Safe Routes Successes - Funding and Policy

To begin improving pedestrian safety, an AmeriCorps volunteer surveyed students and parents at each of the three schools to determine the number of students who walked, bicycled, rode in a private vehicle or rode the bus the school.

Shaw Elementary School is a neighborhood K-5th Title 1 school with 597 students. Approximately 75 to 80 percent of the students live near enough to walk to school, but they face several barriers.

The Forest Park Elementary School PTA utilized strengths of its parent volunteers.

Students in Green Forest, AR, literally are leading the way to help the city identify improvements needed to make routes safer for children to walk to school.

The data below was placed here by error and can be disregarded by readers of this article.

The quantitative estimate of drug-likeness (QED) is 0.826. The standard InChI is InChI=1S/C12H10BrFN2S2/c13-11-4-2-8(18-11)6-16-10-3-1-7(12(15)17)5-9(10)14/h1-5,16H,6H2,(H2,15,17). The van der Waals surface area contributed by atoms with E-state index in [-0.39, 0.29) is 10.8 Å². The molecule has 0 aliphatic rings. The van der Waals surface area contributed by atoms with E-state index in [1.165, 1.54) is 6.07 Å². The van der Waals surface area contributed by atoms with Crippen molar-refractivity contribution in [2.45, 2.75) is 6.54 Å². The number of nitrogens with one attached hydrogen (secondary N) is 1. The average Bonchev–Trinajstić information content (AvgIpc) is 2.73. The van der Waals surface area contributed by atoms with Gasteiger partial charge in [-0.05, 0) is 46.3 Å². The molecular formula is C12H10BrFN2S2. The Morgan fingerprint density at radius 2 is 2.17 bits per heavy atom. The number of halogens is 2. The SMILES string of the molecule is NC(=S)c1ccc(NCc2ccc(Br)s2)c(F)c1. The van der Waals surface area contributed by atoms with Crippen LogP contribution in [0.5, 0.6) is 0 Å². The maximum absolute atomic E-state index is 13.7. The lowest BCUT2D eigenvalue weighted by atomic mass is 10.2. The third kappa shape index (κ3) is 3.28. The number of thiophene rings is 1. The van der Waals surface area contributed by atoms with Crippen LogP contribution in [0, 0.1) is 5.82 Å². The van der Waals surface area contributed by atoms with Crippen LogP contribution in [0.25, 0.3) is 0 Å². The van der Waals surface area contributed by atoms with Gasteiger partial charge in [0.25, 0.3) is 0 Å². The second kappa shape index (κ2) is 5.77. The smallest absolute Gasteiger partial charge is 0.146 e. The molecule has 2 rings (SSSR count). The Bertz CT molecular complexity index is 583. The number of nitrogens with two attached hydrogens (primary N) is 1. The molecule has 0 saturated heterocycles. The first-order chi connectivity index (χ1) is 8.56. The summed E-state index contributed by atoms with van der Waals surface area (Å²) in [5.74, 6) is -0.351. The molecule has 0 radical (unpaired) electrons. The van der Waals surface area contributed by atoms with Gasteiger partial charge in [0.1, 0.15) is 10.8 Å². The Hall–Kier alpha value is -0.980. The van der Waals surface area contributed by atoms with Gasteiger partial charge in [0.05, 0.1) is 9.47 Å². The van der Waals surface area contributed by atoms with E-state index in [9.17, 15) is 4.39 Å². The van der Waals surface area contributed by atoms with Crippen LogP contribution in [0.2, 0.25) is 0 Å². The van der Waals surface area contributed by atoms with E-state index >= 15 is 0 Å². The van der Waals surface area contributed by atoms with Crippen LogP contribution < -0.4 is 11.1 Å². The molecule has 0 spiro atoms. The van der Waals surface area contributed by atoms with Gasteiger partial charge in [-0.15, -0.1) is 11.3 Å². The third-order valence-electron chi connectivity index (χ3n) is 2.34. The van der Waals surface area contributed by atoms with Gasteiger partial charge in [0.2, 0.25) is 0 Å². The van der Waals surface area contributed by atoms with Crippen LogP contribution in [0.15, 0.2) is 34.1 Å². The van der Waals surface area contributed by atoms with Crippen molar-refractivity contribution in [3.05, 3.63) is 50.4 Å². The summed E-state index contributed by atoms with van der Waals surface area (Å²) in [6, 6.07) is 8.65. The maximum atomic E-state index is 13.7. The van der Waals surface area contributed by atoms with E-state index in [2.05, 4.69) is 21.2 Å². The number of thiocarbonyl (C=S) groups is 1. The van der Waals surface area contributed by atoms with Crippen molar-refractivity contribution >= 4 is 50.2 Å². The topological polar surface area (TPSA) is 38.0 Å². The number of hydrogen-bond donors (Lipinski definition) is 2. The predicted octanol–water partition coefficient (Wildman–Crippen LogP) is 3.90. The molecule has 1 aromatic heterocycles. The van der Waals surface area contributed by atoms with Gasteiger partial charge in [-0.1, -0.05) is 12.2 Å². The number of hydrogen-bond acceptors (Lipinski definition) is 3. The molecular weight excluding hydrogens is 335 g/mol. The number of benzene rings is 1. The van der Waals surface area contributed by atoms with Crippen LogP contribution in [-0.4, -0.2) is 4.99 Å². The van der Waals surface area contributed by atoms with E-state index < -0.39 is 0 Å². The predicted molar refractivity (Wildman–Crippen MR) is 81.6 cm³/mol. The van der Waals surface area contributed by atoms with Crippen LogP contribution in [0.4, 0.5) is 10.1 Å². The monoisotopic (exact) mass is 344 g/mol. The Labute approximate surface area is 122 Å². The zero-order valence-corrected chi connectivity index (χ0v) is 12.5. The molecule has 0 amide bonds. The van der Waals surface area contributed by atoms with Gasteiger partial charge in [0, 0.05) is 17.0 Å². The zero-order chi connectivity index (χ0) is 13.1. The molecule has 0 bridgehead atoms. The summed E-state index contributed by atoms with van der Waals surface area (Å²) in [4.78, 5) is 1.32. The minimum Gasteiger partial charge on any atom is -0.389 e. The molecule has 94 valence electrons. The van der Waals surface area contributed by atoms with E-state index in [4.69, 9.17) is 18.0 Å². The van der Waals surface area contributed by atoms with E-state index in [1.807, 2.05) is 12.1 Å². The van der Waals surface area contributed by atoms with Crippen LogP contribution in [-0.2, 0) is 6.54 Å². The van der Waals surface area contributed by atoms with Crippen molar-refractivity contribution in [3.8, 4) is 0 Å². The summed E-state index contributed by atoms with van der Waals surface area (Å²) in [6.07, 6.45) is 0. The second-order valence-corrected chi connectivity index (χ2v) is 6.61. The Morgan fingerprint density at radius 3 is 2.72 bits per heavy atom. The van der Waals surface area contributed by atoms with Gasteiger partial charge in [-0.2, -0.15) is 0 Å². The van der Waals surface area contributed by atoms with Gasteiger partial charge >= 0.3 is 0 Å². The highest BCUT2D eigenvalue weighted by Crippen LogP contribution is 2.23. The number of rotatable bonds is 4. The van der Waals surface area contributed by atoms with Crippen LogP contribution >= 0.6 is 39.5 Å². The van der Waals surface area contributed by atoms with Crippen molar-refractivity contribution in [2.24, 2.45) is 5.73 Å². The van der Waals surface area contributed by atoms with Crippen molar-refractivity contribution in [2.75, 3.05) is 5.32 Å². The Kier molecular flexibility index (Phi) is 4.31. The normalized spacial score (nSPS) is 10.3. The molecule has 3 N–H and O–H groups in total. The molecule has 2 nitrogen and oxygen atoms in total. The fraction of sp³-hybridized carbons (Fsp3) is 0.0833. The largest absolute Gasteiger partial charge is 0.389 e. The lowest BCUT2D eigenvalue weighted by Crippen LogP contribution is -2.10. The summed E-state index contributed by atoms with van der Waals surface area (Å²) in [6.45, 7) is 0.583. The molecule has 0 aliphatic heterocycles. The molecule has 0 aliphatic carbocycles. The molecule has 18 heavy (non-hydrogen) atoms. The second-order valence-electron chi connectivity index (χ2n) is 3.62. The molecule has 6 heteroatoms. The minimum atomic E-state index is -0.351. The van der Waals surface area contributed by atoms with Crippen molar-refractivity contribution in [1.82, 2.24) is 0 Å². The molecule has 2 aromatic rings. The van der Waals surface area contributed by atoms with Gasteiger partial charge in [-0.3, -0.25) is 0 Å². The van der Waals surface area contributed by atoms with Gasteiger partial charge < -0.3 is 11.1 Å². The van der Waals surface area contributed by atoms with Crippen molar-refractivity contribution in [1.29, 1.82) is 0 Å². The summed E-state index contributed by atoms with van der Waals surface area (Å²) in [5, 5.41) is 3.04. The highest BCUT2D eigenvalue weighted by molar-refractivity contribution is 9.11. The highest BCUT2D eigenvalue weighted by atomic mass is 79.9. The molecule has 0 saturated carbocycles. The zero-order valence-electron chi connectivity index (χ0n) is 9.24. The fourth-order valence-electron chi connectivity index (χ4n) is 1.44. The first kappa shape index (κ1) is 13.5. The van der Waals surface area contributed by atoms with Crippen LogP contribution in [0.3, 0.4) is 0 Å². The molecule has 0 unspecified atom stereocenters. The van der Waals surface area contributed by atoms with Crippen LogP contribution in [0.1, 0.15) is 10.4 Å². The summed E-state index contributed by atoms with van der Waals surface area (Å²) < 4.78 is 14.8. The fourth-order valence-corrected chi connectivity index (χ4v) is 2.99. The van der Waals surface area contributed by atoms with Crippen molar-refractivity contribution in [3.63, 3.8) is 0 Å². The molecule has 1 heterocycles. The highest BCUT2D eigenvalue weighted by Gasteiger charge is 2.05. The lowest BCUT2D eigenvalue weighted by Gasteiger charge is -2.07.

Roosevelt Middle School and the surrounding community of Eugene, Oregon, have successfully developed a team of community organizations committed to providing Safe Routes to School (SRTS) for children.

In September 2007, the Coconino County Health Department received $39,000 in federal funding awarded through the Arizona Department of Transportation to jumpstart its Safe Routes to School (SRTS) program.

Oftentimes, it’s difficult for children disabilities to walk or bicycle to school, and Safe Routes to School (SRTS) programs are designed to remedy a wide range of barriers.

Johnson City, Tenn., is an urban community with more than 65,000 residents. Along with Bristol and Kingsport, Tenn., Johnson City forms the tri-cities metro area, home to more than one million people.

Establishing a broad base of community partnerships has enabled the City of Garfield to begin a Safe Routes to School (SRTS) program that can sustain itself.